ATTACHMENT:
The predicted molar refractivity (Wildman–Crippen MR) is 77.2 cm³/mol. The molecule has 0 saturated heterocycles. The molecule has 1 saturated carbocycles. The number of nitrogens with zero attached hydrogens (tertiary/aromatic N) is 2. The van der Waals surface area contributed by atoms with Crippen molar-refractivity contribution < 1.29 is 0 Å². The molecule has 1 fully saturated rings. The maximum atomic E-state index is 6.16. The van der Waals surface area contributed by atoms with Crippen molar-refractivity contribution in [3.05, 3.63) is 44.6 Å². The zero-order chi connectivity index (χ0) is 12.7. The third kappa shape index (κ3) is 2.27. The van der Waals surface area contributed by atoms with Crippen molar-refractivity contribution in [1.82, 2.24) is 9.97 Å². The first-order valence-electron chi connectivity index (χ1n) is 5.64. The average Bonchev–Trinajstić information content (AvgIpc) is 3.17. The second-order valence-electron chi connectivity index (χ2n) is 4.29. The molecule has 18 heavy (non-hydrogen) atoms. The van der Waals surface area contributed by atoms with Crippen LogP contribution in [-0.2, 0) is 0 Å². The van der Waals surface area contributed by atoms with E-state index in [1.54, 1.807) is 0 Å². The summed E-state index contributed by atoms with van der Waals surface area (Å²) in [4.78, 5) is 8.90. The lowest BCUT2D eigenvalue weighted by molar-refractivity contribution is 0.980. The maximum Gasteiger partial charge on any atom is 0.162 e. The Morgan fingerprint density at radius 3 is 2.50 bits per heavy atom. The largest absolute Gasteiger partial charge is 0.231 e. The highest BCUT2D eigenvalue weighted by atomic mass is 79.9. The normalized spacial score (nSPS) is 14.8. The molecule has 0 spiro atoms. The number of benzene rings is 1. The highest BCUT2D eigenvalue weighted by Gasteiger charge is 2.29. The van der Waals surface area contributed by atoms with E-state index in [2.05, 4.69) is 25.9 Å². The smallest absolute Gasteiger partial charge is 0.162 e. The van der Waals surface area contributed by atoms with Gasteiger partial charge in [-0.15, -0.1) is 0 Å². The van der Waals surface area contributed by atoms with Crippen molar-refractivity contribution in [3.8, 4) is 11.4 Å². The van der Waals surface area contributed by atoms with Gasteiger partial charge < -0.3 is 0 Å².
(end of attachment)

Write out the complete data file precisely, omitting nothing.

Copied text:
The predicted molar refractivity (Wildman–Crippen MR) is 77.2 cm³/mol. The molecule has 0 saturated heterocycles. The molecule has 1 saturated carbocycles. The number of nitrogens with zero attached hydrogens (tertiary/aromatic N) is 2. The van der Waals surface area contributed by atoms with Crippen molar-refractivity contribution < 1.29 is 0 Å². The molecule has 1 fully saturated rings. The maximum atomic E-state index is 6.16. The van der Waals surface area contributed by atoms with Crippen molar-refractivity contribution in [3.05, 3.63) is 44.6 Å². The zero-order chi connectivity index (χ0) is 12.7. The third kappa shape index (κ3) is 2.27. The van der Waals surface area contributed by atoms with Crippen molar-refractivity contribution in [1.82, 2.24) is 9.97 Å². The first-order valence-electron chi connectivity index (χ1n) is 5.64. The average Bonchev–Trinajstić information content (AvgIpc) is 3.17. The second-order valence-electron chi connectivity index (χ2n) is 4.29. The molecule has 18 heavy (non-hydrogen) atoms. The van der Waals surface area contributed by atoms with Crippen LogP contribution in [-0.2, 0) is 0 Å². The van der Waals surface area contributed by atoms with E-state index in [1.54, 1.807) is 0 Å². The summed E-state index contributed by atoms with van der Waals surface area (Å²) in [4.78, 5) is 8.90. The lowest BCUT2D eigenvalue weighted by molar-refractivity contribution is 0.980. The maximum Gasteiger partial charge on any atom is 0.162 e. The Morgan fingerprint density at radius 3 is 2.50 bits per heavy atom. The largest absolute Gasteiger partial charge is 0.231 e. The highest BCUT2D eigenvalue weighted by atomic mass is 79.9. The normalized spacial score (nSPS) is 14.8. The molecule has 0 spiro atoms. The number of benzene rings is 1. The highest BCUT2D eigenvalue weighted by Gasteiger charge is 2.29. The van der Waals surface area contributed by atoms with E-state index in [2.05, 4.69) is 25.9 Å². The smallest absolute Gasteiger partial charge is 0.162 e. The van der Waals surface area contributed by atoms with Gasteiger partial charge in [-0.15, -0.1) is 0 Å². The van der Waals surface area contributed by atoms with Crippen molar-refractivity contribution in [3.8, 4) is 11.4 Å². The van der Waals surface area contributed by atoms with Gasteiger partial charge < -0.3 is 0 Å².